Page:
Muscicapa caerulescens (Ashy flycatcher, Blue-grey flycatcher) 

BlougrysvlieŽvanger [Afrikaans]; Blauwgrijze vliegenvanger [Dutch]; Gobemouche ŗ lunettes [French]; Schieferschnšpper [German]; Papa-moscas-azulado [Portuguese]

Life > Eukaryotes > Opisthokonta > Metazoa (animals) > Bilateria > Deuterostomia > Chordata > Craniata > Vertebrata (vertebrates)  > Gnathostomata (jawed vertebrates) > Teleostomi (teleost fish) > Osteichthyes (bony fish) > Class: Sarcopterygii (lobe-finned fish) > Stegocephalia (terrestrial vertebrates) > Tetrapoda (four-legged vertebrates) > Reptiliomorpha > Amniota > Reptilia (reptiles) > Romeriida > Diapsida > Archosauromorpha > Archosauria > Dinosauria (dinosaurs) > Saurischia > Theropoda (bipedal predatory dinosaurs) > Coelurosauria > Maniraptora > Aves (birds) > Order: Passeriformes > Family: Muscicapidae > Genus: Muscicapa

Muscicapa caerulescens (Ashy flycatcher, Blue-grey flycatcher)  Muscicapa caerulescens (Ashy flycatcher, Blue-grey flycatcher)
Muscicapa caerulescens (Ashy flycatcher, Blue-grey flycatcher) 

Ashy flycatcher, Thornybush Game Reserve, South Africa. [photo Trevor Hardaker ©]

Top right: Ashy flycatcher, Kruger National Park, South Africa. [photo Trevor Hardaker ©]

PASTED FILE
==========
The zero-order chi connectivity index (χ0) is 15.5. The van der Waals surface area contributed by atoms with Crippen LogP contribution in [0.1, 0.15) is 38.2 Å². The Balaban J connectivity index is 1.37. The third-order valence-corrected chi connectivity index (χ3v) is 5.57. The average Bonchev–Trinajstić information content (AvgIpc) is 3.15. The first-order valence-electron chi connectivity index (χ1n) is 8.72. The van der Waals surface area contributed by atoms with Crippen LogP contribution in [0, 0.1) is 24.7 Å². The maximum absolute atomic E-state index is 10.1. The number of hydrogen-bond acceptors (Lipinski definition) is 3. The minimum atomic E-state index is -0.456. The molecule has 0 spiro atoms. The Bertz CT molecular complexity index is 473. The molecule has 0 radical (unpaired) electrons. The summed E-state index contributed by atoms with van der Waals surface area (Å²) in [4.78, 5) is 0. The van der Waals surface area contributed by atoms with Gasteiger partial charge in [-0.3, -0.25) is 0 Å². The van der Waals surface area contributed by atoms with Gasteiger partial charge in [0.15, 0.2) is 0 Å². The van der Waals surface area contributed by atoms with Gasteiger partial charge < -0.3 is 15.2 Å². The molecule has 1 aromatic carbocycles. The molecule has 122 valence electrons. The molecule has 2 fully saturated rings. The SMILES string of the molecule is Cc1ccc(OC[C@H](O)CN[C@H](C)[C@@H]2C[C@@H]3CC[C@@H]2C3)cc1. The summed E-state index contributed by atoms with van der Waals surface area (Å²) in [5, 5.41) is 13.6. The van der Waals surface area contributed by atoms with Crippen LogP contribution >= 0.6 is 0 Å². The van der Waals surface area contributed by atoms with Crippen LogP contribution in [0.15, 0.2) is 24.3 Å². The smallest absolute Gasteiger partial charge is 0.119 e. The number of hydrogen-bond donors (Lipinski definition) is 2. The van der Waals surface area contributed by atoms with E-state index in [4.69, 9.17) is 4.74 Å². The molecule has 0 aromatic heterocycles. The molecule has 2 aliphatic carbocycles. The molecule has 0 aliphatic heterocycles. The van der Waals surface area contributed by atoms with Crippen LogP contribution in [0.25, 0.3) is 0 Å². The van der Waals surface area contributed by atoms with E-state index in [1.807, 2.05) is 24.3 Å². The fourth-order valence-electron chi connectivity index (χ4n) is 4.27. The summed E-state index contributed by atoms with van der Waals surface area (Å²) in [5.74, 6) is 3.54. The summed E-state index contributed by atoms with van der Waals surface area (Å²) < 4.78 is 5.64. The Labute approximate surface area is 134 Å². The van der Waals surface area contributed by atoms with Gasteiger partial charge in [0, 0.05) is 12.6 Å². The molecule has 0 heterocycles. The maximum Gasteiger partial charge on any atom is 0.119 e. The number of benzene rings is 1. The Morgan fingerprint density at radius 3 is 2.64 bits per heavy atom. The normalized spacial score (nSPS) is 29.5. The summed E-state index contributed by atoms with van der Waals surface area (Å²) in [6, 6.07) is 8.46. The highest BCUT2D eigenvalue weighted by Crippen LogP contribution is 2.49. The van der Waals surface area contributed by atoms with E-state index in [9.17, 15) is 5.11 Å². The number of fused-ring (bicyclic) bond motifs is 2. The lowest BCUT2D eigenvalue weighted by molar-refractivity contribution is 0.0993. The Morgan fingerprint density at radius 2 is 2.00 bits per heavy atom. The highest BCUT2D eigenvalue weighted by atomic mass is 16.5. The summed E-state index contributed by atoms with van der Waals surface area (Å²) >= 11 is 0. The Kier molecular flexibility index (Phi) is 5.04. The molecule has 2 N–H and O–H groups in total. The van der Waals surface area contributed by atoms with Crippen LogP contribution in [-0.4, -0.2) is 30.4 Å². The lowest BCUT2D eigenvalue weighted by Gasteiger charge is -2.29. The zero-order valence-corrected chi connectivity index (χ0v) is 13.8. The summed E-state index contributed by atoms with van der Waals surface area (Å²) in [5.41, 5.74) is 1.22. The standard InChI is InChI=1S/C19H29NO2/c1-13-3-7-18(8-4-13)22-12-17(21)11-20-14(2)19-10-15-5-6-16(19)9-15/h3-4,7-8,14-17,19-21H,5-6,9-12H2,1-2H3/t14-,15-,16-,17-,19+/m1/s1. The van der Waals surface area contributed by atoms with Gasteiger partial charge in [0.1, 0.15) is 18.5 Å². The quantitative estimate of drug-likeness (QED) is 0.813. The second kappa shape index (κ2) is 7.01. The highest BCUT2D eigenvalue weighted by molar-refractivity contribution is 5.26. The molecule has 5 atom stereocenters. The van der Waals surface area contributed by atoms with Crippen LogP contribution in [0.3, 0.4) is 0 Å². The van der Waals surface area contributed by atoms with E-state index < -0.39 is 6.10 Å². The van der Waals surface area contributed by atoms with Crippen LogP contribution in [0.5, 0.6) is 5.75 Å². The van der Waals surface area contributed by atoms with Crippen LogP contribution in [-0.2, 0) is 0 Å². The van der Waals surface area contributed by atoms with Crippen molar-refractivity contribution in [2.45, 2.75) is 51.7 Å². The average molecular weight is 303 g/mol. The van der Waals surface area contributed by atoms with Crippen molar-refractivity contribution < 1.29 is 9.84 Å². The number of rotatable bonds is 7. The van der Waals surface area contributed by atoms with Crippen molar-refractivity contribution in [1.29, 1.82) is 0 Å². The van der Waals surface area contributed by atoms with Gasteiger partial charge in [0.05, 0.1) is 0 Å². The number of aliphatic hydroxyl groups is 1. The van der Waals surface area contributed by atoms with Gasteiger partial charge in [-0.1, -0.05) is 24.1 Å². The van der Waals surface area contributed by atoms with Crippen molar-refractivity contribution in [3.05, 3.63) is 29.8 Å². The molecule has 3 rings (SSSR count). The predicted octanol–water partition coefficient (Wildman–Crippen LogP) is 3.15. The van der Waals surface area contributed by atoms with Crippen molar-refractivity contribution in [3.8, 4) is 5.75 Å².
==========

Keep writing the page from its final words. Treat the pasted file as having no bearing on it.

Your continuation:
Bottom right: Ashy flycatcher, Tanzania. [photo Martin Goodey ©]

Distribution and habitat

Occurs in patches in patches from West Africa to Somalia south through DRC, Tanzania, Zambia and Angola to southern Africa. Here it is locally fairly common in Mozambique, Zimbabwe, Swaziland and eastern South Africa, extending west to northern Botswana and Namibia. It can occupy almost any type of woodland excluding arid savanna, but it generally prefers clearings and edges of evergreen forest, dense thickets in woodland, riverine woodland and gardens.

Distribution of Ashy flycatcher in southern Africa, based on statistical smoothing of the records from first SA Bird Atlas Project (© Animal Demography unit, University of Cape Town; smoothing by Birgit Erni and Francesca Little). Colours range from dark blue (most common) through to yellow (least common). See here for the latest distribution from the SABAP2.  

Food 

It mainly eats insects, which it catches in sallies from a perch, catching prey from the air or the tree canopy and gleaning food from leaves and branches. The following food items have been recorded in its diet:

Breeding

  • The nest is built by both sexes, consisting of a bulky cup built of plant fibres such as thin bark strips, dry grass, rootlets, green moss and spider web, lined with finer plant material. It is typically placed in a cavity in a tree trunk, fork between thick branches, crevice in bark, shallow hole in a tree stump or under the eaves of a veranda.
  • Egg-laying season is from about September-January.
  • It lays 2-4 eggs, which are incubated for about 14 days.
  • The chicks are fed by both parents, leaving the nest after about 14 days.

Threats

Not threatened.

References

  • Hockey PAR, Dean WRJ and Ryan PG 2005. Roberts - Birds of southern Africa, VIIth ed. The Trustees of the John Voelcker Bird Book Fund, Cape Town. 

 

 

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